Not everyone get's the appeal of living in an airstream. But if you live in one of the most expensive cities in the United States, cost and space develop a different kind of relationship. Dare I say a closer one?
Housing developer Patrick Kennedy is interested in just how small you can go. Inspired by his family airstream, he built Smartspace 1.0 - the smallest legal sized studio apartment in San Francisco. He even had a MIT student live in his prototype. While the stay was only three weeks long, Kennedy says the MIT student "had some harsh views about it".
That's what's so interesting about revealing the prototype in all it's glory - complete with all it's flaws. Everyone learns something.
According to Kennedy the following is necessary for livability in tiny spaces:
- Ability to separate the space both visually and acoustically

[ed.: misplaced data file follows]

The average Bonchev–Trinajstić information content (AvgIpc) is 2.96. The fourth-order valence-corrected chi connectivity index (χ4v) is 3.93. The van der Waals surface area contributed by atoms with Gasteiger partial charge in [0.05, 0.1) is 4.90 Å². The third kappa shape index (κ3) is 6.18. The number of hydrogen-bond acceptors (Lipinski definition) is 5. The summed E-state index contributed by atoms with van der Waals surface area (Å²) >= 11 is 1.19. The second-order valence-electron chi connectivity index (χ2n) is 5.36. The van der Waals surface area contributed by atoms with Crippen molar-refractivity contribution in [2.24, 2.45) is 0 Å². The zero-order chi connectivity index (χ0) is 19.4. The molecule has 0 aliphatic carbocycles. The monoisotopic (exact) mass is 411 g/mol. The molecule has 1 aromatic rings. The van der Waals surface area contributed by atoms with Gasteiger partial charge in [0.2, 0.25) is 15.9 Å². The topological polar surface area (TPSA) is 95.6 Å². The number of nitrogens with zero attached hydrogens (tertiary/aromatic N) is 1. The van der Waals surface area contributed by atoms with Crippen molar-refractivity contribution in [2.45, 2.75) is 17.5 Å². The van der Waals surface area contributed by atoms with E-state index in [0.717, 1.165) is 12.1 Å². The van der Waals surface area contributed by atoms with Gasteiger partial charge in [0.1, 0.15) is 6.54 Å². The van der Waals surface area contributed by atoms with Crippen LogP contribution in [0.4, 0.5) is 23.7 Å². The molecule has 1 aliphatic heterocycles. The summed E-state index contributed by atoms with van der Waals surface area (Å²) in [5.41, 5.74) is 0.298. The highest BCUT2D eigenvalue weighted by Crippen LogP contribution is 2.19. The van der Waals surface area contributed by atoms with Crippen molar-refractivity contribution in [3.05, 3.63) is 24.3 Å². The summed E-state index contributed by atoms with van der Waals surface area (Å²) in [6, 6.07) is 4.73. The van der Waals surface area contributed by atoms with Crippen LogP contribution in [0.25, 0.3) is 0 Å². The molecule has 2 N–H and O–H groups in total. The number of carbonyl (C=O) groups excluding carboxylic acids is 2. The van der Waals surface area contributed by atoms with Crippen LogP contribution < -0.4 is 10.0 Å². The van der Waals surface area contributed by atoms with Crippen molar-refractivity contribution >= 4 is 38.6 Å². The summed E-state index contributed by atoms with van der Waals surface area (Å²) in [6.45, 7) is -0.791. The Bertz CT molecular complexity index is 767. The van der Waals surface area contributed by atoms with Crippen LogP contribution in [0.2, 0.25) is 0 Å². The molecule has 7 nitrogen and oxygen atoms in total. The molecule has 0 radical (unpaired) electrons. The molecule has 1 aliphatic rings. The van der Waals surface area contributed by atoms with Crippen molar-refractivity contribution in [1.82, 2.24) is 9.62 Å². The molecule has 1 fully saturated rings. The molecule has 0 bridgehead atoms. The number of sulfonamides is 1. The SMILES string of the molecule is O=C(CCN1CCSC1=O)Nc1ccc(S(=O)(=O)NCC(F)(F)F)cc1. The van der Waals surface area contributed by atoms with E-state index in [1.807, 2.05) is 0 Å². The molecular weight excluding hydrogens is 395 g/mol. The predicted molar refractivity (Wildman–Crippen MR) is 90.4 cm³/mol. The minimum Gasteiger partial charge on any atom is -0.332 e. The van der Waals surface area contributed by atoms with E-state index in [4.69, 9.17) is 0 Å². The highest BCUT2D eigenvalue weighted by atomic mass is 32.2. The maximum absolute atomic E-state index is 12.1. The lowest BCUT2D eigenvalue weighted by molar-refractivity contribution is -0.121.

- Air flow even if it's not necessary for temperature control
- The bathroom is big enough for two people to turn around in
- Dining space for at least three people
- Order, lest one go insane
Kennedy plans to stack these 160 square feet prefabricated dwellings on top of each other - at least, the Smartspace 2.0 design. He's also been commissioned to develop San Fransisco's first student housing project in the Mission district in 2014.
In a city where 42% of people live alone, it makes sense to innovatively think about tiny spaces. But will these dwellings really end up in the hands of those who can't afford larger spaces in San Francisco? Or will they end up in the hands of those who can afford a small second home in a sought after city?
When Aristotle Onassis was asked "What's your secret to being rich?", he said two things, "Always have a sun tan, and always have an address in the best part of town - even if it's a broom closet." Now I'm providing the broom closets in the south of Market area. Metaphorically speaking.
Image: Fuel Your Creativity